Ranking The Greatest Seattle Seahawks Of All Time – #25-#21

Seattle is a relatively young franchise, as 21 of the 32 teams in the NFL were founded in 1960 or prior. Seattle has been the home for many of the NFL’s greatest players, and those players have made a name for themselves around the league while making a permanent home in the hearts of the Seattle faithful. 

In the coming weeks, we will be looking at the greatest players to wear the Seattle blue and gray and white and green, and ranking them in what is sure to be a polarizing order. We welcome your comments and/or disagreements. We will kick off the countdown with numbers 25-21 and with none other than the best placekicker in Seattle’s history (not an opinion). 

25. Kicker Norm Johnson (1982-1990)

Nicknamed “Mr. Automatic” by the fans, Johnson was one of the most consistent kickers during his career with Seattle. He helped kick them to the AFC Championship game in 1983, and only missed five extra points in his time with the Seahawks, and never had a field goal or extra point blocked. He is in the top 100 NFL all-time in career field goal percentage and is Seattle’s points leader on their all-time list. Johnson made one Pro Bowl in his Seattle career and was selected as an All-Pro once. 

Check out his career highlights here

24. Linebacker Malcolm Smith (2011-2014)

Smith joined Seattle a year after Pete Carroll came to town, after finishing his career at USC, where he had previously played for Carroll. Carving out a role as a situational player on the defense and special teams, Smith had a solid time in Seattle, but his regular season numbers are not why fans will remember him. The only Super Bowl MVP in Seattle’s history, Smith was a spark among many on the defense in their 43-8 victory over Denver. One of only seven defenders in the history of the sport to win the award, Smith recorded ten tackles, picked off Broncos QB Peyton Manning and returned it nearly 70 yards for a touchdown, and recovered a fumble. Check out the video here of his interception in the biggest game of his career. 

23. Receiver Brian Blades (1988-1998)

Often the forgotten man in Seattle lore with so much talent at receiver, Blades was the go-to guy for QBs Dave Kreig and Rick Mirer (among others), helping bridge a few eras with his speed and hands. With four 1000 yard seasons, Blades made a name for himself in his decade with the team, amassing nearly enough statistics to make a run at Steve Largent’s franchise records. Blades is second in Seattle in yards and receptions, behind only Largent. Blades struggled to score consistently, catching just three touchdowns per season. Highlights are surprisingly tough to find, so just take my word for it – Blades was a good player, even earning a Pro Bowl nod once in his career. 

22. Receiver Darrell Jackson (2000-2006)

The preferred target of QB Matt Hasselbeck, it was easy to assume Jackson would catch passes and touchdowns in the prolific Seattle offense of the early 2000s. He used his speed and hands to earn his way to 4th on the franchise list in receptions and touchdowns and 3rd in yards. Jackson has the unique distinction of being tied for the Super Bowl record for most receptions in the first quarter, as he caught 5 in the first quarter of the 2005 Super Bowl against Pittsburgh. Jackson caught a touchdown as well, but it was erased by a questionable penalty. Despite his short tenure in Seattle, Jackson made a name for himself, even if the popularity vote (Pro Bowl) forgot about him during his best seasons. Jackson recorded three 1000 yard seasons and was less than 50 yards away from getting a 4th. He caught at least seven touchdowns four times, including 2006 when he caught 10.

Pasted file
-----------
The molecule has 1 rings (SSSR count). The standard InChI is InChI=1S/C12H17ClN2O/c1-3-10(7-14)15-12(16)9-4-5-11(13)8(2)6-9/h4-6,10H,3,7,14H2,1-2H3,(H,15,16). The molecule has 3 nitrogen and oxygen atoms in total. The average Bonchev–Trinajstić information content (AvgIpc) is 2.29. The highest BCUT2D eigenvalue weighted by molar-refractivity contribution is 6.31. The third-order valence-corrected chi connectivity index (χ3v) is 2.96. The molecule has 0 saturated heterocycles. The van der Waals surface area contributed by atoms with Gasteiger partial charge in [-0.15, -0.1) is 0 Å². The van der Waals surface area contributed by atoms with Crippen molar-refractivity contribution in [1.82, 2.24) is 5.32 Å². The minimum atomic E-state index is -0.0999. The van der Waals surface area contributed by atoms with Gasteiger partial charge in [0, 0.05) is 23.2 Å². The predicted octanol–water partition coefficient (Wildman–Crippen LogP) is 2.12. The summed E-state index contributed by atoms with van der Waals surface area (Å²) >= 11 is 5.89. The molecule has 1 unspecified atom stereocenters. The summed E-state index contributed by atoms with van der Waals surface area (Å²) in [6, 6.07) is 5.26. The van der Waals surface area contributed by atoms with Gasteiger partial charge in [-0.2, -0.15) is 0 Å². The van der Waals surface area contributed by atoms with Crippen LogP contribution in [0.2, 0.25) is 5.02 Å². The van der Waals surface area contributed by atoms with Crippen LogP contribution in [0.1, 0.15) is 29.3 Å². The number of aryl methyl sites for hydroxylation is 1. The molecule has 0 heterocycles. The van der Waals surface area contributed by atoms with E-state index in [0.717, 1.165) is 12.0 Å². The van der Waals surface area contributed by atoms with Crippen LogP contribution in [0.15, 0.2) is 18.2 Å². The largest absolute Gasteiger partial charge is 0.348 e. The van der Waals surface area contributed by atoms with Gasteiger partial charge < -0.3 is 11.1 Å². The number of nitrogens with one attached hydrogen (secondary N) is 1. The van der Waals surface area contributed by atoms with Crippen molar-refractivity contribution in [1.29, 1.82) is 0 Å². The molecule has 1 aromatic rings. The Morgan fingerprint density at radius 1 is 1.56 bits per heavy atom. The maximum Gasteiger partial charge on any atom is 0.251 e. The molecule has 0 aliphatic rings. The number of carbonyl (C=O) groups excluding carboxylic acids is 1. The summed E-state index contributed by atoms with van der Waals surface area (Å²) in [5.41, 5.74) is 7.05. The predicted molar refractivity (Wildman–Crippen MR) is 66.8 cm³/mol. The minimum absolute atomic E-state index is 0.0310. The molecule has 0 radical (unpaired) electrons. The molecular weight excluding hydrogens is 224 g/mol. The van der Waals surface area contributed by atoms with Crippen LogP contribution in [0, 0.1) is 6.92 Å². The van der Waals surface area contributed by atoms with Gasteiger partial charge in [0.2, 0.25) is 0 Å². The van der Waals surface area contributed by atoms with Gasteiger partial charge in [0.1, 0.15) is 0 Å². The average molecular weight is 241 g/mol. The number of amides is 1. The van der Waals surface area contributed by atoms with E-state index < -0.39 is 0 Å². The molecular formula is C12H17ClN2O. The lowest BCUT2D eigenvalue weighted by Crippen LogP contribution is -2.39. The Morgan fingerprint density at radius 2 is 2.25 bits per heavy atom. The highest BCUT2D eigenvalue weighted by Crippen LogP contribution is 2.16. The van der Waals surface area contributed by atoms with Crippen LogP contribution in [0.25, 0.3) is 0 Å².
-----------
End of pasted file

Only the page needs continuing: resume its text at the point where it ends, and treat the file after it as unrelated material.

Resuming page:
Here is one of Jackson’s first big catches from Hasselbeck –

21. Cornerback Dave Brown (1976-1986)

When the Seahawks put the pieces of their first defense together, Brown was their cornerstone player. He played his rookie year in 1975 for the Steelers, winning the Super Bowl before coming to Seattle via the expansion draft in 1976. Brown was a day one starter and made a big name for himself in his ten years with the team, earning two All-Pro awards and being selected for one Pro Bowl. The original ball hawk, Brown finished his career as the franchise leader in interceptions, interception yards, and interceptions returned for a touchdown – and he is still the leader in all three some 35 years later. Brown is one of only ten players selected to the Seattle Seahawks Ring of Honor, being inducted officially in 1992. Brown is not only the leader in interceptions in Seattle, he ranks tenth in the NFL all-time with 62. 

Despite his stellar play, Brown did not get a lot of highlight reels. This one was not easy to find, and while the video quality is terrible, the quality of play from Brown was typical in that it was amazing.

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About Casey Mabbott 252 Articles
Casey Mabbott is a writer and podcast host born and raised in West Philadelphia where he spent most of his days on the basketball court perfecting his million dollar jumpshot. Wait, no, that’s all wrong. Casey has spent his entire life here in the Pacific NorthWest other than his one year stint as mayor of Hill Valley in an alternate reality 1985. He’s never been to Philadelphia, and his closest friends will tell you that his jumpshot is the farthest thing from being worth a million bucks. Casey enjoys all sports and covering them with written words or spoken rants. He has made an art of movie references, and is a devout follower of 80's movies and music. I don't know why you would to, but you can probably find him on the street corner waiting for the trolley to take him to the stadium or his favorite pub, where he will be telling people the answers to questions they don’t remember asking. And it only goes downhill from there if he drinks. He’s a real treat.